Spiral or corrugated tube heat exchangers – which is best for wastewater treatment? By Matt Hale, International Sales & Marketing Director, HRS Heat Exchangers

Spiral heat exchangers (SHEs) are synonymous with the treatment of slurries and wastewater which have a high fouling risk and often contain fibres and solid materials. However, in many situations the performance of a corrugated tube heat exchanger is equal to or better than that of a spiral design.

In theory SHEs offer greater thermal efficiency than smooth surface tubular designs due to their large surface area and true counter-current flow. However, this assumes efficient operation at all times. In practice fouling frequently occurs, interfering with thermal transfer.

Corrugated tube designs also reduce fouling. The tube-in-tube HRS DTI Series is also a true counter-current heat exchanger, however, unlike SHEs, the use of HRS corrugation technology increases heat transfer and operational efficiency, while also minimising fouling.

The design of SHEs can create turbulent flow which is claimed to reduce the likelihood of fouling, producing ‘self cleaning’ effects, although this claim often becomes ‘virtually no fouling and clogging’ – something very different.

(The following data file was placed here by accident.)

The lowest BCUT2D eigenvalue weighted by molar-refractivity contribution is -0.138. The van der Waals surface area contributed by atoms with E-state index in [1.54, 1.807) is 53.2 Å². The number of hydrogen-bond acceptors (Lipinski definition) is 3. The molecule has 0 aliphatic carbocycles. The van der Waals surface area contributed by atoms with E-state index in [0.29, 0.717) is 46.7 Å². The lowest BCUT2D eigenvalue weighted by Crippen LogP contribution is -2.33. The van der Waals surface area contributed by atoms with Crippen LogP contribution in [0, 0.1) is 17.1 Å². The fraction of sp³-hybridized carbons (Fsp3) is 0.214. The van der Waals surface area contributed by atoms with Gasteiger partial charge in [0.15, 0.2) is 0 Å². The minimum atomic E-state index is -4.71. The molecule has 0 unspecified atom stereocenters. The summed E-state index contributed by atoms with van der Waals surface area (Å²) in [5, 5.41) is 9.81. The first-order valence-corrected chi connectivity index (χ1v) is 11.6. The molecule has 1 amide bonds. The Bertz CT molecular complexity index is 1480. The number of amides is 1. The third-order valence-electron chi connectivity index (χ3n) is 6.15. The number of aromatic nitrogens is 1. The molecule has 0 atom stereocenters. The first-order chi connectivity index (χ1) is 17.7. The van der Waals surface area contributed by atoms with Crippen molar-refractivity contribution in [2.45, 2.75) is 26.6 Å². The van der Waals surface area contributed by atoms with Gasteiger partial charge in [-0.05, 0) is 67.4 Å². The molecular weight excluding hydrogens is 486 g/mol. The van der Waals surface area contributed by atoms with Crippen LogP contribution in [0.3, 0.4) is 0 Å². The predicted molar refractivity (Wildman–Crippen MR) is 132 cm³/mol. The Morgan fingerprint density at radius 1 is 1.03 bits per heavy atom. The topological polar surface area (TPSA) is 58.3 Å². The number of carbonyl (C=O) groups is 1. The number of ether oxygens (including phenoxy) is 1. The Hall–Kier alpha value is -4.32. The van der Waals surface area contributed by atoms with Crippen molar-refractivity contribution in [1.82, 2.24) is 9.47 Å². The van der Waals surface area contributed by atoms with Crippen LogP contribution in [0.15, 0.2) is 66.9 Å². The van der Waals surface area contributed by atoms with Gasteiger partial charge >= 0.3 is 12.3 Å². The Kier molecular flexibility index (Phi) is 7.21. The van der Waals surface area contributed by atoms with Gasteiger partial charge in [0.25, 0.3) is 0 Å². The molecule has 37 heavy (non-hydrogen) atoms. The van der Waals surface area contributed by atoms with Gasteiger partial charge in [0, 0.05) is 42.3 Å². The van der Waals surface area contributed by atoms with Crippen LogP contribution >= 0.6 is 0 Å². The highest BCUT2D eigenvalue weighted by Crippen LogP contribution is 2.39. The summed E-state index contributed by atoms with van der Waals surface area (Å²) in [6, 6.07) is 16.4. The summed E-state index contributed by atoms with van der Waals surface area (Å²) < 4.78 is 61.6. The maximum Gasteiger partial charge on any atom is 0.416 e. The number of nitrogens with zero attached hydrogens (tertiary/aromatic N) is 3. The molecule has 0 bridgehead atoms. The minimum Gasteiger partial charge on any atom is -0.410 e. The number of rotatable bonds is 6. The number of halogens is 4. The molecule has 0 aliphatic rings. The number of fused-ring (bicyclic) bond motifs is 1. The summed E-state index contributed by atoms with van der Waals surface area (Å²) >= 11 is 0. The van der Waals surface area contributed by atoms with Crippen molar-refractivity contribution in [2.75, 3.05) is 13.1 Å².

SHEs are often said to be easy to clean, yet it is common to have to remove 40-50 bolts to open the unit. Replacing bolts with hinges and C-clamps makes opening easier, but requires more space for installation, while the internal brackets which give the heat exchanger its rigidity make cleaning difficult.

The corrugated tubular design of the HRS DTI Series reduces fouling in a number of ways. The tube-in- tube design offers a much larger channel than spirals; reducing blockages. The corrugated inner tube encourages turbulence, which increases heat transfer and reduces fouling and the tubes within the DTI Series are easy to clean and maintain. Removable bends improve access, and there are no expensive gaskets to replace.

Unlike SHEs, corrugated tubes can easily be removed for inspection, cleaning and maintenance and a variety of flange connections are available. Should the heat exchanger suffer internal damage, the failed section can be easily bypassed by moving the interconnecting bends; a replacement can be manufactured and fitted when it is ready. In contrast, if a spiral is damaged, the complete heat exchanger must be removed to a workshop where many layers have to be cut out to access the point of failure.

In many situations a corrugated tube heat exchanger, like the HRS DTI Series, is the best solution for challenging materials such as sludge. However, in the most extreme cases with a very high fouling risk, it will be necessary to use a scraped-surface heat exchanger such as either the HRS rotating R Series or the patented reciprocating Unicus Series.